Week in Review: An economy sacrificed at the altar of Brexit

"It's hard to match up the seriousness of what is happening here with the form it is communicated"
"It's hard to match up the seriousness of what is happening here with the form it is communicated"
Ian Dunt By

There was always a bit of a myth about the Tories and the economy. The party has been exceptional at portraying itself as a safe pair of hands - people who, fine, might not be particularly open-hearted, but could at least be trusted to keep the books in order.

It's never strictly been true. In 1925 then-Tory chancellor Winston Churchill was ignoring John Maynard Keynes and fixing sterling to the price of gold at its pre-war level, with exactly the type of catastrophic result he'd been warned would take place. By the end of the century, John Major's Conservative government was humiliatingly withdrawing sterling from the European Exchange Rate Mechanism. There are at least as many ruinous Conservative economic policies as there have been tolerable ones.

But despite these moments of error the party never seemed as if it had actually stopped caring about the economy. It certainly never reached the state of mania required to view economic data as propaganda from a shadowy undefined alternate power source. But that is precisely the mental state currently adopted by the Conservative party.

This week, inflation climbed to three per cent on the Consumer Prices Index - it's highest level in five years. With wages unable to keep up, this forces Brits to rely on credit cards for their shopping. This is itself a dangerous phenomenon, but it isn't enough to maintain demand. Retail sales are slumping.


An OECD report published on Tuesday laid out Britain's economic situation in stark terms. They found UK economic growth had slowed compared to Europe and the rest of the developed world. The share prices of UK-focused companies were underperforming. Sterling's decline seemed unlikely to produce a significant growth in exports. Pre-existing regional disparities in the UK were going to be exacerbated in the years to come.

Yesterday, Lloyd Blankfein, CEO of @GoldmanSachs tweeted:

It's hard to match up the seriousness of what is happening here with the form it is communicated, but that is now par for modern politics, given who sits in the White House. Blankfein was just saying out loud what most finance bosses say in private. They're moving operations overseas to maintain their access to the European market. Frankfurt is the clear winner. Morgan Stanley, Citigroup Inc, Standard Chartered Plc and Nomura Holdings Inc are setting up EU headquarters there.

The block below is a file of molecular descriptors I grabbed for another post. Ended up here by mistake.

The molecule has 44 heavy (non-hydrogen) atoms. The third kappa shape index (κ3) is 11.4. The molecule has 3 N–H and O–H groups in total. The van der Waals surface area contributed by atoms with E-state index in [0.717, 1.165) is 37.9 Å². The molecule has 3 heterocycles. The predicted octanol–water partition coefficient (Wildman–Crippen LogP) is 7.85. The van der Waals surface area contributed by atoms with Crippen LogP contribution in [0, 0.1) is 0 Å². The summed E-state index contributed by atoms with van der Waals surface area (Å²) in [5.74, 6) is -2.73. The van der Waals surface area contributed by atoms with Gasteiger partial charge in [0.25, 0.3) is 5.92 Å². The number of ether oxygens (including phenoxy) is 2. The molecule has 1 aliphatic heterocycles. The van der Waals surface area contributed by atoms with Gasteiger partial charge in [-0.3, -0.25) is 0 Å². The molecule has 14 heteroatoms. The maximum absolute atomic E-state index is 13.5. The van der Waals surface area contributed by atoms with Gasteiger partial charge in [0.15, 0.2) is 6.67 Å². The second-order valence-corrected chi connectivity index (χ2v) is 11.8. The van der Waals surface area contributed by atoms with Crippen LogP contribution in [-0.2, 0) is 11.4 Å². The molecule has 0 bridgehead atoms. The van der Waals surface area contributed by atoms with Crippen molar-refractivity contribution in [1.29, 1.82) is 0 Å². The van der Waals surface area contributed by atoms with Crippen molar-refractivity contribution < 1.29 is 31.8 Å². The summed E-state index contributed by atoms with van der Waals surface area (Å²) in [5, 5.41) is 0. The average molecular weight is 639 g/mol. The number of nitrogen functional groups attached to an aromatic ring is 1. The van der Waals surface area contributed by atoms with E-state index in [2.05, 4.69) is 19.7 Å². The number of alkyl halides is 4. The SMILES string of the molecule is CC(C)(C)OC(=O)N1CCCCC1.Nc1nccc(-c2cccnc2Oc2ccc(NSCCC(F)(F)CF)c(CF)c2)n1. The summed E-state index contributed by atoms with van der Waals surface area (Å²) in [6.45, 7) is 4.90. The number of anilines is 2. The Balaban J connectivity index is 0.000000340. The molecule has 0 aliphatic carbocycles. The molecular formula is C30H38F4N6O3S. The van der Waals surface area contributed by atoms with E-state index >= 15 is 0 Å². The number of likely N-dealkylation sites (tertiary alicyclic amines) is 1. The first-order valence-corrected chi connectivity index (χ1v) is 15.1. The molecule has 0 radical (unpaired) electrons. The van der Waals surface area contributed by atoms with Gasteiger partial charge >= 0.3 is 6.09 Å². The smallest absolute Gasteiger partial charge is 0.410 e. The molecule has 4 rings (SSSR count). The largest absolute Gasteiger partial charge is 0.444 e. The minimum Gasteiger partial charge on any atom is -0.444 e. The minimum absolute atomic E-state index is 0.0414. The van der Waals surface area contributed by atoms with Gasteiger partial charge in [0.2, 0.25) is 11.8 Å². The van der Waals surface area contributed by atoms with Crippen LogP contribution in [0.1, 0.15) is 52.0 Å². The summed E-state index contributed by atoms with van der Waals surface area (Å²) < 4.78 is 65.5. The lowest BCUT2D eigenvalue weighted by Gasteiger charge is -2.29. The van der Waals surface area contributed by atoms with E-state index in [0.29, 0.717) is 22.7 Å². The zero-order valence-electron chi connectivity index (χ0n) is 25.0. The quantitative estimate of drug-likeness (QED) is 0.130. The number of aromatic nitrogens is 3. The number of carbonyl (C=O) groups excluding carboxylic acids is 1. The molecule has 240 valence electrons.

At the heart of all these events is one thing: Brexit. It pounded sterling, drove a rise in prices which hasn't been matched by wages, created perpetual uncertainty and discouraged investment. It sliced away the advantages of a UK location to Britain's prize jewels, its financial services.

But this cannot be said, because to question Brexit is to question the 'will of the people' - or rather, given polls now show a public starting to turn away from the idea, to question the will of the eurosceptic press.

So instead those who make the assessments have their motivations and integrity questioned. Just as last week saw Philip Hammond slandered for failing to behave like a priest instead of a chancellor, this week the OECD were written off as a bunch of EU stooges, taking bungs in exchange for negative reports on Brexit. And instead of thinking again about the course we are on, the public is treated to an even more extremist doctrine of no-deal, where the complete severance of our trading and regulatory arrangements is presented as a desirable outcome.

This isn't normal. This is a millennialist fantasy. It has as much to do with standard British politics as Middle Earth has to do with an Ordnance Survey map.

The Conservative party's record of economic competence was always exaggerated. But they never before gave up all interest in economics. A cult has inhabited the party of government and seems to be driving it insane.

Ian Dunt is the editor of Politics.co.uk. His book - Brexit: What The Hell Happens Now? - is available now.

The opinions in politics.co.uk's Comment and Analysis section are those of the author and are no reflection of the views of the website or its owners.

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